In a letter15 dated September 25, 1995 to petitioner Rosalina, respondent HSBC-SRP demanded for the payment of the entire housing loan obligation in the amount of P289,945.00. Notwithstanding, petitioner Rosalina received an Installment Due Reminder16 dated September 27, 1995, reflecting the then current monthly installment and interest due thereon. Petitioner Rosalina, subsequently, received more installment due reminders showing a reduction in the outstanding balance of her housing loan.17 She continuously made deposits to her salary savings account with the respondent bank for the payment of her monthly amortizations. Respondent bank debited petitioner Rosalina's savings account18 and credited the payments to the balance of the installment and the interest due on the housing loan up to June 1996.19
On May 20, 1996, petitioners' mortgaged property was extrajudicially foreclosed by respondent HSBC-SRP and was sold at public auction for the amount of P324,119.59, with respondent Manuel S. Estacion as the highest bidder. A Certificate of Sale dated June 5, 1996 was issued.
On August 22, 1996, petitioners filed with the Regional Trial Court (RTC) of Parañaque City, Branch 274, a Complaint20 for Annulment of Sale with Damages and Preliminary Injunction against Hongkong and Shanghai Banking Corporation, Ltd; Manuel S. Estacion; Hongkong and Shanghai Banking Corporation-Staff Retirement Plan, as represented by Atty. Manuel G. Montecillo, Mr. Stuart P. Milne and Mr. Alejandro L. Custodio; Leonarda Leilani Amurao and Benedicta G. Flebron, in their capacities as Clerk of Court/Ex-Officio Sheriff and Sheriff-in-Charge of the RTC of Parañaque. Petitioners alleged, among others, that the foreclosure of their mortgaged property was tainted with bad faith, considering thatt they had paid all the arrears, interests and penalties due on their housing loan since August 1995, and were updated with their loan obligations up to June 1996.
In their Answer, respondents HSBC-SRP and Estacion argued that the entire loan obligations accelerated when petitioner Rosalina was terminated and ceased to be an employee of respondent bank as provided in the HSBC-SRP Rules and Regulations, and she failed to pay the entire balance of the housing loan. Also, petitioners were in default, having failed to pay the amortizations beginning January 1994 up to July 1995; thus, they had the right to extrajudicially foreclose the mortgaged property under their mortgage contract.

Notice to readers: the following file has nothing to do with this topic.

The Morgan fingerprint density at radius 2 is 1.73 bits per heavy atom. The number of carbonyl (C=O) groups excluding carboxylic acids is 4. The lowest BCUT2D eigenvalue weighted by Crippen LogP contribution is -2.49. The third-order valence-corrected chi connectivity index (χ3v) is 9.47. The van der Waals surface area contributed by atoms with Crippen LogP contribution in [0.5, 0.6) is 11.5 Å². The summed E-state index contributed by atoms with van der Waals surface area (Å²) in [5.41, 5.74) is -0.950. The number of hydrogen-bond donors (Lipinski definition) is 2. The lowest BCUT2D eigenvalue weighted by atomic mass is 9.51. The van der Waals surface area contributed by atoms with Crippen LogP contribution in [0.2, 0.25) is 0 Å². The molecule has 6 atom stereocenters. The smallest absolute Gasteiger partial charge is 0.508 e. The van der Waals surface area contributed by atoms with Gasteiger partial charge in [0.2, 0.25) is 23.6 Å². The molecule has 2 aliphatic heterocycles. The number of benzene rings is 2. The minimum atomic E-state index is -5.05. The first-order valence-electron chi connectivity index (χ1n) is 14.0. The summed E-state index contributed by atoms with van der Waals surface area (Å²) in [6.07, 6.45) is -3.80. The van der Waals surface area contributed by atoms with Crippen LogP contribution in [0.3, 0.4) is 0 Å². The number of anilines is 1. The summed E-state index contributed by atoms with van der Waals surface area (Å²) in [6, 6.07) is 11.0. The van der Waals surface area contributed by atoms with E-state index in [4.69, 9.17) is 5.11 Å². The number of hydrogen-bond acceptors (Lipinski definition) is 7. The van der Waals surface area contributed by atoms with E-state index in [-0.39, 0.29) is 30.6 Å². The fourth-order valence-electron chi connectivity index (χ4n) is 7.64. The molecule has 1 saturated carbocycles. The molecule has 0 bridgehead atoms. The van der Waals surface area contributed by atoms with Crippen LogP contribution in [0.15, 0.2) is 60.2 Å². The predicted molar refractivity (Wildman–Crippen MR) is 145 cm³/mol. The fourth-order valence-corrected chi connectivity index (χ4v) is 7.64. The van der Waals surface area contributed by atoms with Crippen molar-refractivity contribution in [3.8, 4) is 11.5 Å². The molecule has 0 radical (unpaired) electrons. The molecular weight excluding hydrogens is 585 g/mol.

Respondent bank claimed that it should not have been impleaded in the complaint, since it was not privy to the real estate mortgage nor to the extrajudicial foreclosure proceedings.
On March 1, 2005, the RTC rendered its Decision21
in favor of the petitioners, the dispositive portion of which reads:
WHEREFORE, all the foregoing duly considered, judgment is hereby rendered for the plaintiffs and against the defendants, ordering -
l) The issuance of the Writ of Preliminary Injunction dated August 4, 1997 to be as it is hereby made permanent;
2) The annulment or cancellation of the extrajudicial foreclosure sale conducted by the defendant sheriff on May 20, 1996;
3) The defendants bank, Retirement Plan, and Manuel S. Estacion to pay, jointly and severally, the plaintiff spouses the sum of two million (P2M) pesos as moral damages, P500,000.00 as exemplary damages; and
4) The defendants bank, Retirement Plan, and Manuel S. Estacion to pay, jointly and severally, the plaintiff spouses the sum of P100,000.00 as attorney's fees, plus P2,000.00 for every appearance, and costs of litigation.
In so ruling, the RTC found, among others, that the contract of real estate mortgage executed between respondent HSBC-SRP and petitioners, which was the sole basis for the extrajudicial foreclosure, did not contain the former's rules and regulations nor were made known to petitioners during the execution of the contract; thus, not binding on petitioners. It ruled that when petitioner Rosalina resumed payment of their housing loan's monthly ammortizations, including all the arrears and interests on August 11, 1995 through petitioner Rosalina's salary savings account, which the bank received and acknowledged the payment to the knowledge and acquiescence of respondent HSBC-SRP, the latter was estopped from disclaiming such payment and receipt of payment, despite the demand letters sent by respondent HSBC-SRP. It also found that the foremost contention that the foreclosure of the mortgage was valid, since petitioner Rosalina was terminated by the bank on December 27, 1993, which caused the acceleration of her housing loan, was not tenable since the issue of her termination was still pending appeal.
The RTC found respondents liable for damages under Articles 1923